Santana’s coming-out journey was more harrowing, and Rivera was wonderful sometimes, and a little wobbly at other times. The in-joke was that she was so afraid of her feelings that she could only express them in song. From an unlikely duet of “Landslide” with Gwyneth Paltrow, through the classic “Songbird”, to weeper “The First Time Ever I Saw Your Face”, disco classic “If I Can’t Have You”, and Carole King’s “I Feel The Earth Move”, Santana Lopez spent years dedicating some of history’s best love songs to Brittany S. Pearce. Not to be outdone, Brittany’s “Wishin’ and Hopin’” rendition is an underrated Glee classic.
Even when lesbian fans and bloggers were going nuts for the lesbian storylines, the writers still seemed to be missing the point. So much was made of Chris Colfer’s portrayal of Kurt Hummel (for good reason, it was brilliant), but the popularity of the “Brittana” pairing refused to play second fiddle. Finally, the writers just caved and gave us what we wanted, a full Brittana romance.
The relationship was uneven - I don’t think even the writers could keep track of where it was at in later seasons. It was also passionate, sexy, heartbreaking, and in the end triumphant - all the things lesbians are usually not allowed to be on TV, especially in the Fox 8pm slot. The actresses understood how important it was for them to ride this wave with authenticity, despite constant efforts by the writers to undermine it. (Seriously? Brittany and Sam? WTF?)
Plus, adding another dimension, there just aren’t that many stories about queer teenagers, much less queer teenagers of colour. Not since Wilson Cruz’s role in My So-Called Life can I remember a comparable character of colour. Glee had two, Santana Lopez, and Wade Unique Adams, played superbly by Alex Newell.
So now we are left with 6 seasons of flawed but still-amazing television, some of which has now been rendered impossibly painful to watch. The Quarterback episode for Monteith broke all tearjerker records. Even before her own tragic death Naya Rivera’s soul-shattering performance of “If I Die Young” was difficult to watch. Now I cry just thinking about it. Or, I dare you to rewatch Finn’s rendition of “Girls Just Want To Have Fun” to comfort a distraught Santana in the season 3 episode I Kissed A Girl. Monteith’s and Rivera’s beautiful moment together is the epitome of fan heartbreak.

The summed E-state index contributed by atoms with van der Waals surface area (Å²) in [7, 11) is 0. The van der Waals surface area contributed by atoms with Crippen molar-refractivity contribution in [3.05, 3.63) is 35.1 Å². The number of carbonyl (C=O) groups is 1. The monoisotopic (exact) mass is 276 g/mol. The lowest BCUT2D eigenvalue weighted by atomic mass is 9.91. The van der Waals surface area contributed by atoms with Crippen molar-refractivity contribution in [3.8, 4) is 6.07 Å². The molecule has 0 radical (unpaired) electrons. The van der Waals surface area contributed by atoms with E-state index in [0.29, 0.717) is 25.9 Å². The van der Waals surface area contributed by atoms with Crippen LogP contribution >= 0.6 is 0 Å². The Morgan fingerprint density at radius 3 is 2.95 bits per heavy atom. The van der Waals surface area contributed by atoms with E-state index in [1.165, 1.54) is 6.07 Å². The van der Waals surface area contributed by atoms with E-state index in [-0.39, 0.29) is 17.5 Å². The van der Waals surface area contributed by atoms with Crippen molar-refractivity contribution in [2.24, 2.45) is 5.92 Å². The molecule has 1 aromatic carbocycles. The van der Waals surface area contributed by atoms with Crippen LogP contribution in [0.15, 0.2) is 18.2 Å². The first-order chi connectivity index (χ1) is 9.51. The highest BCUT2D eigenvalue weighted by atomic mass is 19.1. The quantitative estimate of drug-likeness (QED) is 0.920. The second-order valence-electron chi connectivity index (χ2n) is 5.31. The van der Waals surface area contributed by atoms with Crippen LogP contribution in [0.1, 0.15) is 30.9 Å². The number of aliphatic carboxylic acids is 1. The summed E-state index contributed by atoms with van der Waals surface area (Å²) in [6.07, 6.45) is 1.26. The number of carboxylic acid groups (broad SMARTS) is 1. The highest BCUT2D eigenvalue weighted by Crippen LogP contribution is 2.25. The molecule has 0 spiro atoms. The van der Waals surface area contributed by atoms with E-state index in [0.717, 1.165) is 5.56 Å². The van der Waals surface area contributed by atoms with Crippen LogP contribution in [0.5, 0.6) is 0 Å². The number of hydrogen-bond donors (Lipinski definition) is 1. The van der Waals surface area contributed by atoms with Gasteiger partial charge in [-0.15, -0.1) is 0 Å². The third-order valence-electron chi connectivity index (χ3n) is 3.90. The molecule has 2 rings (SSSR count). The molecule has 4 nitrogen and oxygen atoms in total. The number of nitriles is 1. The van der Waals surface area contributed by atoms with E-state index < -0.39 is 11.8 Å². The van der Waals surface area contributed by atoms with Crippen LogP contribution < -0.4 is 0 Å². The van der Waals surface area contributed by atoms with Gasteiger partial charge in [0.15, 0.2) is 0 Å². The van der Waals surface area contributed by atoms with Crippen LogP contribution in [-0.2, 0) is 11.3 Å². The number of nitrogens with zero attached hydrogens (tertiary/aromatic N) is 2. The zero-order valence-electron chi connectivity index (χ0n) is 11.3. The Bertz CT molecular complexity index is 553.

Let’s focus on the positive. I’m glad that Glee’s fanbase demanded more from the writers. Brittana might never have happened otherwise, and certainly not in the way it did. I’m glad Ryan Murphy (apparently reluctantly) listened. I’m glad we can watch and re-watch this show, because it was so important for our visibility, and it feels like a warm, sustaining hug for the soul. I’m glad gay teenagers have this to watch now and in the future.
Lastly, I hope Naya Rivera was proud of playing Santana Lopez, with her wicked tongue, soaring voice, and “generous heart” as Brittany put it. Not every actor has the chance to be a part of something this special as their life’s work. She was a passionate supporter of the queer community, and she will always hold a special place in our hearts. I think it’s time for a song.
RIP Naya Rivera. RIP Cory Monteith. RIP Mark Salling.